What Disability Theology Can Teach Science and the Church Part 2

Devan Stahl and Leonard Curry consider how the early Church viewed disability, how theology enriches bioethics, and provide helpful tips on combating ableism.

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@CReyes-Ton and BL leadership,
Part 2 is just as valuable a Part 1! Thank you again for all the work that went into these articles, as well as daring to get into this topic and in this way. Please, continue to explore and expand (and push hard) in this and other areas of discrimination in the church and theology.

This cannot be emphasized enough:

We need to start allowing people with disabilities to take leadership roles in our congregations…When we allow people with disabilities to take on leadership roles, we may begin to understand their experiences as well as their strengths.

When we see with whom the members of any organization are willing to share power, we see who the members value as genuinely able, capable. Real leadership roles in organizations demonstrate trust of the members in the abilities, wisdom and expertise of the leaders. This is the single most effective way of demonstrating that any person is seen as an integral and valuable part of a community.

If churches believe that people with disabilities are a real part of the church body, churches will include them in leadership roles, and not merely those limited to roles associated with disabilities. Pastors, elders, deacons, deaconesses, missionaries, teachers, organizers, ministry leaders, etc. Every member with the abilities and knowledge to fill a roll should be considered for it. And only the person with disabilities should have a right to say whether they’re interested in the opportunity.

However, ableism, whether it’s deliberate or not, is the norm in churches.

Ableism is discrimination and social prejudice against disabled people. Ableism sets up able-bodiedness as preferable, valuable, and normal.

This pervades our theology as well as our practice, giving preference to certain individuals or groups: married couples with children over childless couples, married couples over singles, straight, celibate singles over not straight celibate singles. This hierarchy of worth is simply antithetical to the Gospel and the structure of the Kingdom of God.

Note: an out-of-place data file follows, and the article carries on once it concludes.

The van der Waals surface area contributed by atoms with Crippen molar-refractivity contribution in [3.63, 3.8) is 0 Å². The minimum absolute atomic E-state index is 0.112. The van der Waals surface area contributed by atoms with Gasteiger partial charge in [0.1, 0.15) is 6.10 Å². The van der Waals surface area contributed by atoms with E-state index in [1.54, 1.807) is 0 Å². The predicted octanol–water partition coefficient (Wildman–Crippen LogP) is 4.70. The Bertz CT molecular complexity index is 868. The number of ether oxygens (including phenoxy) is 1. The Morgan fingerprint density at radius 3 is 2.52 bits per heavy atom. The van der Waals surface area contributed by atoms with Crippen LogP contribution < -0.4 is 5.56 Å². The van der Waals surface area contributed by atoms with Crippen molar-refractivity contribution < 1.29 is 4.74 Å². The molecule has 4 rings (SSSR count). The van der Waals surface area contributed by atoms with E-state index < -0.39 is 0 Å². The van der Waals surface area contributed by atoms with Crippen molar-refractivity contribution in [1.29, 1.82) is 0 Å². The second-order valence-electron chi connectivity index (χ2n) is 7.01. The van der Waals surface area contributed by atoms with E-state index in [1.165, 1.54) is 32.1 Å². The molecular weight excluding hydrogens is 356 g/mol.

The only way to understand any person with a disability (or any other member of a minority) is to let them speak for themselves AND hear them out. This is an excellent beginning place:

I insist on reading what people with disabilities are writing. It is important to me to have first-person accounts of the joys, pains, sorrows, and the spiritual and physical ecstasies experienced by persons living with disabilities…Instead of pretending to possess all knowledge, expertise, and mastery, feel your way with head and heart, ask questions, and read.

Absolutely do this:

[W]hen you are ready to make material, concrete, and structural changes, hire a person with a disability who does consulting. People with disabilities need good work. Pay them for their labor and expertise.

This is how we integrate people as experts in their fields. We hire and PAY them, because we value their expertise and their work, because we expect that their time is of value, because they ARE normal and have a life.

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My oldest is reading a book called My Body is not a Prayer Request: Disability Justice in the Church by Amy Kenny. I haven’t read it (yet) but wanted to share some screen shots of lists the author includes between the chapters.

Note: Irony Alert. Tune your ear and good sense to the likely use of irony and sarcasm in these lists:

“Let your conversation be always full of grace, seasoned with salt, so that you may know how to answer everyone.” -Colossians 4:6

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